Sunday, May 27, 2007

Cardiovascular Examination for MRCP PACES

The trainee was asked to examine the patient's cardiovascular system. He carried out the examination and he was then asked to present his findings.
The presentation was as follows:
The patient is an elderly gentleman who is of average height and weight. There are no signs of bacterial endocarditis. Pulse 80 beats per minute regular, no collapse.
No cyanosis.
JVP not elevated
Apex 5th left intercostal space, medial to the mid-clavicular line
First heart sound was soft. There was a pan systolic murmur best heard at the apex with radiation to the axilla. The murmur increased in intensity during expiration.
He was then asked the diagnosis and replied that the patient had mitral regurgitation.
We then thought we would go through the patient again. This time we went more slowly, following the method (ACES for PACES pages 157-171), we meticulously went though each step and analysed one step at a time
We started with a general examination.
The patient was an elderly gentleman of average height and weight. He was lying propped up in bed and appeared tachypnoeic. We paused to think what this would indicate and decided that on this information and the fact that we were examining the cardiovascular system, the patient must have heart failure.
We looked at his head, quickly went though the general examination and then looked at his nose. His alae nasi were flaring; in keeping with the suspicion that the patient had heart failure.
On examination of his mouth we noticed that the patient had a high arched palate.
On examination of his hands, there was no abnormality of his nails but on examination of the skin we noted multiple bruises. In the context of the cardiovascular system this could indicate that the patient was being treated with an anticoagulant.
His pulse rate was 80 beats per minute, regular in rhythm and volume no collapse, normal character, no radio-radial, radio-femoral or brachio-radial delay.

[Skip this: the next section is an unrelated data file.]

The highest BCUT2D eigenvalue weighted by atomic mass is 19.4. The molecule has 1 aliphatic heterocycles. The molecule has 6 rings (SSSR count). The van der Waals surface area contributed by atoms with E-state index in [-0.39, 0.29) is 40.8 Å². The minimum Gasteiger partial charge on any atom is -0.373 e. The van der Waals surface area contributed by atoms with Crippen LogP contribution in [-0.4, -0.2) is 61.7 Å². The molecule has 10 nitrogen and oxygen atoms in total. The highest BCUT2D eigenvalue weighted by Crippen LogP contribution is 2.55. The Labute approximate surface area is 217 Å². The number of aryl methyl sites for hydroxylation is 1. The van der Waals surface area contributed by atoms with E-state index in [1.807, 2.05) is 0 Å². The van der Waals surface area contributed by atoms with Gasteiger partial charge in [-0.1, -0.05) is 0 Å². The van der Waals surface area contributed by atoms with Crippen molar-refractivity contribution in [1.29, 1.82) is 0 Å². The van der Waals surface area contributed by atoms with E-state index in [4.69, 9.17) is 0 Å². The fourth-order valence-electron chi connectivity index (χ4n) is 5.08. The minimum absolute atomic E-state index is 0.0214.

We asked the patient to stretch his palms out, there was no tremor. We asked him to spread his finger wide apart and cock his wrists back and noted that the patient had a flapping tremor. We thought about the causes of a flapping tremor and decided that of the many causes pf a flapping tremor; this patent’s tremor was most likely to be due to heart failure (see ACES for PACES page 446 causes of flapping tremor)
On examination of his neck there were no abnormalities on general examination, no goitre, muscles normal. His JVP was elevated to his ear lobe. The trainee remarked that he had noted the pulsation in the patient's neck but thought that this was carotid pulsation. We then went through how to differentiate pulsations in the neck (see ACES for PACES page 162)
The predominant wave in the JVP was a systolic wave, which was expansile, a V wave, and this suggested that the patient had tricuspid regurgitation.
The carotids were normal; the trachea was in the midline.
There was no structural abnormality of his praecordium, skin was normal and there were no visible pulsations.
The apex beat was in the 5th left intercostal space just medial to the mid-clavicular line and it was diffuse in nature. There was no left parasternal heave.
The heart sounds were regular in rhythm 80 beats per minute. The 1st heart sound was soft. This made us think that the patient had mitral regurgitation.
The 2nd heart sound was normal in intensity and not split.
There was a pan systolic murmur at the apex and this murmur radiated to the axilla. The murmur increased in expiration. This was in keeping with the earlier suspicion that the patient had mitral regurgitation.
There was a pan systolic murmur at the left sternal edge. It was difficult to say whether this murmur increased in inspiration. The murmurs were in keeping with mitral and tricuspid regurgitation, which we suspected from our earlier findings.
On examination of the back we looked at the neck and spine and traced our fingers down the spine as recommended in the method and this enabled us to readily observe that the patient had sacral oedema, in keeping with our suspicion that the patient had heart failure.
On auscultation of the lung bases we noted that the patient had fine bilateral basal crepitations. Further evidence in favour of our suspicion that the patient had heart failure.
Mitral and tricuspid regurgitation
Sinus rhythm
Congestive cardiac failure
We discussed the differences in the amount of information obtained and came to the conclusion that following the method and concentrating on one step at a time enabled us to obtain much more information.
The recommendation to the trainee was to read the method over and over again and practice over and over again until the method became second nature to him. Read, practice, read again ad infinutm.
Further questions:
What is the cause of the mitral regurgitation? (See causes of mitral regurgitation ACES for PACES page)
Advanced level question:
Is it primary valvular disease or regurgitation secondary to cardiac dilatation?
The absence of a loud 2nd heart sound makes it unlikely that the patient has developed pulmonary hypertension and further the absence of left parasternal heave makes it unlikely that that patient had developed right heart failure secondary to chronic left heart failure and pulmonary hypertension.
Hence, the valvular regurgitation was more likely to be due to heart failure and cardiac dilatation.
Notes on mitral regurgitation :